Duggan: "One day, one of the boys in class said every boy should have a father. Herschel said, 'I disagree. I love my daddy but when my mother speaks we all jump.' When little bitty Christine spoke in her sweet kind way, Herschel jumped."
Jordan: "He'd set a goal and do whatever it takes to get it. In his younger years, he had a deficiency in reading. He graduated as president of the honor society."
Duggan: "The only way you could find out what he was thinking is if you could get ahold of his poetry. He wrote what he thought in his poetry . . . I wish I could have had 1,000 Herschels."
Burns: "I'll tell you something else. The trophy, he brought it home. His parents have a new house . . . Some kids found out he was home and went out to see him. They said they'd like to see the trophy. He had put it in his sister's room in the closet on the floor."
Jordan: "The whole game he plays is within himself, whether he pleases himself."
His first love is track, an individual's sport. His true love, Cindy De Angelis, to whom he became engaged this month, happens to be white. Athens, Ga., which has been buzzing about Herschel Walker since he arrived three years ago, is buzzing again--for all the wrong reasons.
His friend, Mel Lattany, the sprinter, says: "I think that young lady is holding him together . . . She loves him. She came from a wealthy family and she doesn't need money. The happiest I've ever seen Herschel was when he's talking about Cindy. I can see them dying together. What more can you ask of a marriage?"
Darryl Jones, another close friend, said, "The interracial relationship just doesn't cut it in the South. Herschel has done something they aren't ready for. He doesn't have many friends. He needs someone to talk to. He can't keep everything bottled up or he'd go crazy."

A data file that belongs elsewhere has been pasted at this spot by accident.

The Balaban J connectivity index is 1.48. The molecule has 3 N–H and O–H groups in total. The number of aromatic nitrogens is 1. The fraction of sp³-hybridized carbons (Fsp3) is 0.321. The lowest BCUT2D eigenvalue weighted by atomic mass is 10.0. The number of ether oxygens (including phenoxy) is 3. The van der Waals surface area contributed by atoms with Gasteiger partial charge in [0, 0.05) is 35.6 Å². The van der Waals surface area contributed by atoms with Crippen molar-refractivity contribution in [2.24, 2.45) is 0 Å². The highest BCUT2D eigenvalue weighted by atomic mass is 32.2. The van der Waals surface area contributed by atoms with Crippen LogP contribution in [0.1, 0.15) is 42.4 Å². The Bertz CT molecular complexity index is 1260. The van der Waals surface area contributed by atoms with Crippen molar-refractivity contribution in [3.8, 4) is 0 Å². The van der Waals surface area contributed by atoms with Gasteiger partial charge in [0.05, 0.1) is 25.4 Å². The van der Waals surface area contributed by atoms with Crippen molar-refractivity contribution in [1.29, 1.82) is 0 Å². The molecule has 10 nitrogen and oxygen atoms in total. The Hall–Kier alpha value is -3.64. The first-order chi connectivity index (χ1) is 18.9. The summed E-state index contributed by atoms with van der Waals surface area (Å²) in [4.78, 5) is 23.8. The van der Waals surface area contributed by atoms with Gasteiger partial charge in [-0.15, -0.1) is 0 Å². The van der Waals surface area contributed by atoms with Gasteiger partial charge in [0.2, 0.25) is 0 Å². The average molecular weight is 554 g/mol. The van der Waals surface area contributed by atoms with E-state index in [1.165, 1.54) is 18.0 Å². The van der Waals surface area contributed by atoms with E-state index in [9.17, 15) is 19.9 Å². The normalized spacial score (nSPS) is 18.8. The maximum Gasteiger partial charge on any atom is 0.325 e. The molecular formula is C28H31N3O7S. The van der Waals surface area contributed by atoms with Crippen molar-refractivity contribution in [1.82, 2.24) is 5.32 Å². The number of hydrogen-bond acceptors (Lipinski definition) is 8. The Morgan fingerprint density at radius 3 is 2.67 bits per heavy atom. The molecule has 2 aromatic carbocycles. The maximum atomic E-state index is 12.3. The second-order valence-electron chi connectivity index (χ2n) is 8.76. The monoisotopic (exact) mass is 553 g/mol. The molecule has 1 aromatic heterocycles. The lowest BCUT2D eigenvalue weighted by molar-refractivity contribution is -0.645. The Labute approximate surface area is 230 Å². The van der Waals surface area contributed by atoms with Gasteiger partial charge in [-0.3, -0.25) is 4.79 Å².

He keeps so much inside. "I've never seen him get excited about anything," said teammate Mike Weaver. "It's really strange. He'd score a touchdown in one of the biggest games and guys would jump up and down. Herschel would just hand the ball to the official and go back to the bench.
"When he broke his thumb, he didn't wince. When he disclocated his shoulder twice (in the 1983 Sugar Bowl) there was no grimace. Other guys on the team felt terrible if they showed pain because of the way he deal with it."
Lattany: "It's hard to tell when Herschel's happy or sad. He has the same look on his face no matter what, which is the way he learned to adapt to stress."
Weaver: "The only thing I ever saw him get excited about was dancing. Herschel liked his dancing."
One morning two years ago, Walker and Lattany were roomates at the NCAA track meet. "We sat on our beds from 8 a.m. to noon singing one song before we ran," Lattany said. " 'Jesus Is Love' by the Commodores. It was strange. All of a sudden two people, singing one song over and over again. That's the closest I ever felt to Herschel."
Some wonder whether Walker has done what he wants (as he usually does) or whether he was led down the primrose path. There is another possibility. Before every high school game, Phillips asked his players to name their goals. Walker always answered: "I only try to do the best I can at that moment."
Which may be exactly what he has done. Lattany says Walker told him the only thing he regrets "is the way it went down. It hurt his credibility. He said, 'I gave my all to the university and the public on the field. I hope they forgive and understand.' "
Others wonder whether he has changed. On Monday, Phillips asked him if the publicity was bothering him. "He said, 'I guess the president hasn't done anything lately so they have to write about me.' I never heard him talk about the president before."
Duggan says he's less fidgety than he was. Never could sit still. "He's the same: a big ol' hunk of Herschel."
If anything, he's become more what he was: more withdrawn, more private. "Herschel has withdrawn more inside Herschel," Burns said. "He realizes he can be hurt so badly."
Once long ago, Burns said, on teacher work day, Walker had the radio on in her classroom. "I said, 'Herschel, I've never seen you dance. Would you dance for me?' He went to dancing away . . . I think today, he'd hesitate to jump up and down for me."